It does not take a PhD to figure out the ENORMITY OF THE PRIVACY IMPLICATIONS of using the current eID card for all these services. Apart from privacy dangers, there are also SEVERE SECURITY IMPLICATIONS, not only for citizens but also for service providers. In the words of the authors of the recent LSE report (see Chapter 18), replacing “today’s local non-electronic identifiers by universal identifiers that are processed fully electronically […] would remove the natural segmentation of traditional activity domains. As a consequence, the damage that identity thieves can cause would no longer be confined to narrow domains, nor would identity thieves be impaired any longer by the inherent slowdowns of today’s non-electronic identification infrastructure. Furthermore, service providers and other parties would be able to electronically profile individuals across all activity domains on the basis of the universal electronic identifiers that would inescapably be disclosed whenever individuals interact with service providers. […] [It] would also eliminate the ability of government service providers to function autonomously, and would introduce enormous security risks to citizens and government alike; fraudulent insiders and successful hackers would have the ability to electronically impersonate citizens across government areas, to cause false denial-of-access to citizens on a fine-grained per-transaction basis, and to cause massive identity theft damage.” The current Belgian eID card suffers from ALL these risks."

Funny post on a Forums:
"Think about it, the session-id of a site replaced by your id-card.
You can only access the internet when you insert your id-card."
...


Another opinion in responses to “The problem with the Belgian eID card” also at Identity Corner web-site:
"How is it possible that a country whose cryptographers gave us, among others, the AES (the Advanced Encryption Standard; see here for details) can field such a horribly bad identity chipcard infrastructure? Are the legislators doing this on purpose, or are they just so asleep at the switch that they don’t think of tapping into the cryptographic talent present within their own borders in order to propose something better?"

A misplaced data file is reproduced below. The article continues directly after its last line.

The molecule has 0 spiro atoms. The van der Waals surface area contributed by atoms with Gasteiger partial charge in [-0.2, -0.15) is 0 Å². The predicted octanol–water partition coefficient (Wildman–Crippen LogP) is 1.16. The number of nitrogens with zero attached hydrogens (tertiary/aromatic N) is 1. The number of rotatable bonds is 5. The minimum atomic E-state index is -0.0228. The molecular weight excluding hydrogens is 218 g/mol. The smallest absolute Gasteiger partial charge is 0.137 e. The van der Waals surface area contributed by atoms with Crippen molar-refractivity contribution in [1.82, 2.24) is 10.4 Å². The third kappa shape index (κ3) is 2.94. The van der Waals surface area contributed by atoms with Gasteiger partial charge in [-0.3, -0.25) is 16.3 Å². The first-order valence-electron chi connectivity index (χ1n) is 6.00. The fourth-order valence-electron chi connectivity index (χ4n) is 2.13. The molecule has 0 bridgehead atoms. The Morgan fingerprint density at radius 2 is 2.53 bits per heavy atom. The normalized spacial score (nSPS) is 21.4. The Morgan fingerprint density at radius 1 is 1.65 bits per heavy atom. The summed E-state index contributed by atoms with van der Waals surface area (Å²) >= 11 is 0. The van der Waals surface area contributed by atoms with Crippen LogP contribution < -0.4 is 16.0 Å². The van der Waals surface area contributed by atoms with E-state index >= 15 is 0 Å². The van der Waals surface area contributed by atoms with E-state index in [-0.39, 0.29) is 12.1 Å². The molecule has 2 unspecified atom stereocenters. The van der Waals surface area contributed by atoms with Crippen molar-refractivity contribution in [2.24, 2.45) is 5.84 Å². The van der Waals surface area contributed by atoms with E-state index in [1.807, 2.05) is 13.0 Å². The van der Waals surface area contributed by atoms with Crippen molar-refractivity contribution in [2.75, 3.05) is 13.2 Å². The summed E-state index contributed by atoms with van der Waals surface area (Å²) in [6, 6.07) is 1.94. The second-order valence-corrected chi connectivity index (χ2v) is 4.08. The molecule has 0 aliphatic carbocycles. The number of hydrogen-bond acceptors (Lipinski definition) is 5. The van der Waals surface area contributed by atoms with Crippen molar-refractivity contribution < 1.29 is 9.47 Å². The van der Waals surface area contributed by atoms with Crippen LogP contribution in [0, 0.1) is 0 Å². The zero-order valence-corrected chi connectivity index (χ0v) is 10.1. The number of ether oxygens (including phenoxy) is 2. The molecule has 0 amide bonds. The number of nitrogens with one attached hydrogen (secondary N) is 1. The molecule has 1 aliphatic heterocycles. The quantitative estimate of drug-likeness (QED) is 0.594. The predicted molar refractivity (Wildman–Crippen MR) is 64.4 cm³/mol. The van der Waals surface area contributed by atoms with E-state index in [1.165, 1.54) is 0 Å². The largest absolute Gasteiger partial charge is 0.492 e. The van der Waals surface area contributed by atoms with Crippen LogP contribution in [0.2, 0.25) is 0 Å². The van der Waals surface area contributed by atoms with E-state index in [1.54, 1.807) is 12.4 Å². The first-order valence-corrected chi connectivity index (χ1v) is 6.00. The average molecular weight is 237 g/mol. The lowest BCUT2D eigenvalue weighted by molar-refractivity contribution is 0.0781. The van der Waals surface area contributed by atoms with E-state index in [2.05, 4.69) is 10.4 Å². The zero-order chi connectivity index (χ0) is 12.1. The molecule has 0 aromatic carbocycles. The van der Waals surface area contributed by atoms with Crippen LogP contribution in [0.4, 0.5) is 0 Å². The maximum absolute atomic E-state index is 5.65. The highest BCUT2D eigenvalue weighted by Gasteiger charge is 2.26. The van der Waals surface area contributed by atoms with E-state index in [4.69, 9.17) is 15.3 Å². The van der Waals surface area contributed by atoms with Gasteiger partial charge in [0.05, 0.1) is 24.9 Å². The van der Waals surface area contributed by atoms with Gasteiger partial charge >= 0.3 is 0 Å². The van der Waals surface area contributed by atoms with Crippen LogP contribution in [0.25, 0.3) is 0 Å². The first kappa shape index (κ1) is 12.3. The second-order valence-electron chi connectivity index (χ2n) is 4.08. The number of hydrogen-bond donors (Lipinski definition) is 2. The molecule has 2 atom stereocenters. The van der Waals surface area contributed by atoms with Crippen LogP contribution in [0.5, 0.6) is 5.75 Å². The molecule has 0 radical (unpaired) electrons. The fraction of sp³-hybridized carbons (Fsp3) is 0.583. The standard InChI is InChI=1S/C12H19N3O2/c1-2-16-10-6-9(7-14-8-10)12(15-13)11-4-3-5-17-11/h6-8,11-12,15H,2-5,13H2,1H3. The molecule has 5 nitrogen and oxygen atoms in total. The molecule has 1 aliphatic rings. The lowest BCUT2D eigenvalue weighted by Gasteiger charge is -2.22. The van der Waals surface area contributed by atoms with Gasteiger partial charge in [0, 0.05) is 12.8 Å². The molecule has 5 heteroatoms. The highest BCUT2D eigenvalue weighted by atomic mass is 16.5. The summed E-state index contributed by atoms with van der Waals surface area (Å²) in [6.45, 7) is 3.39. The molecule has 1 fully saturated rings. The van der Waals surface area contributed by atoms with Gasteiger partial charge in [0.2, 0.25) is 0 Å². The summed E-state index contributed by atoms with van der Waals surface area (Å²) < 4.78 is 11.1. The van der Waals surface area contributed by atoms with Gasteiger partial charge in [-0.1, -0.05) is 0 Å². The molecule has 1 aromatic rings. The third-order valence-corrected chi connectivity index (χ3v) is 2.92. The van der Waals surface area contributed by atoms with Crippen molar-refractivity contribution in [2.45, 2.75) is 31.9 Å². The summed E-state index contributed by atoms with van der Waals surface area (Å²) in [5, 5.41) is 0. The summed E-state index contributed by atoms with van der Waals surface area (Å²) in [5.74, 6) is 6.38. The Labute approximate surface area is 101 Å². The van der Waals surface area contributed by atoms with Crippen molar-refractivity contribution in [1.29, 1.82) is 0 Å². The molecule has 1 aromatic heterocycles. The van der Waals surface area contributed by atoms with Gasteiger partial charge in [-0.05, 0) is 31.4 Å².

A new Belgian electronic ID card contains typos introduced purposely to confound potential fraudsters, Luc Vanneste, General Director Population and Institutions of the Belgian Home Office, proudly announced this week.
To trick fraudsters, the Home Office has introduced three circular arcs on the card - just beneath the identity photos - where you will find the name of the country in the official languages spoken in Belgium - French, Dutch and German, as well as in English. But instead of 'Belgien' in German, the ID card incorrectly uses the name 'Belgine' and instead of 'Belgium' in English, the card reads 'Belguim'. Vanneste has promised other errors will be printed on the card to "further confuse fraudsters". With any luck, these will not be revealed.<= Doofus !

Nationmaster:

All Belgians that are 12 and above are issued a national identification card. Belgians 15 and above are required to always carry it with them unless they are within a 200 meter range of their homes. (Foreigners too must at all times be able to provide identification, either a passport, or an ID issued by the Belgian Government)

Belgians aren't required to show their IDs unless dealing with:

Particular Governmental Agencies
The police
Authorised bus and train personnel


From a Belgian UK resident:
An argument that is used against ID cards here is "function creep": the notion that more and more data will be introduced, making ID cards in effect more of an intrusion into personal life and privacy of the individual.

Companies involved in the Belgian electronic ID card project include Zetes (manufacturer of the card), Axalto (ex-SchlumbergerSema, provider of the chip operating system and secure modules), Steria (provider of the exploitation structure in the federal PKI environment), and Certipost (a subsidiary of Belgacom and the Belgian Post Group providing Certification services).

Oh and also Belgium is a NICE country !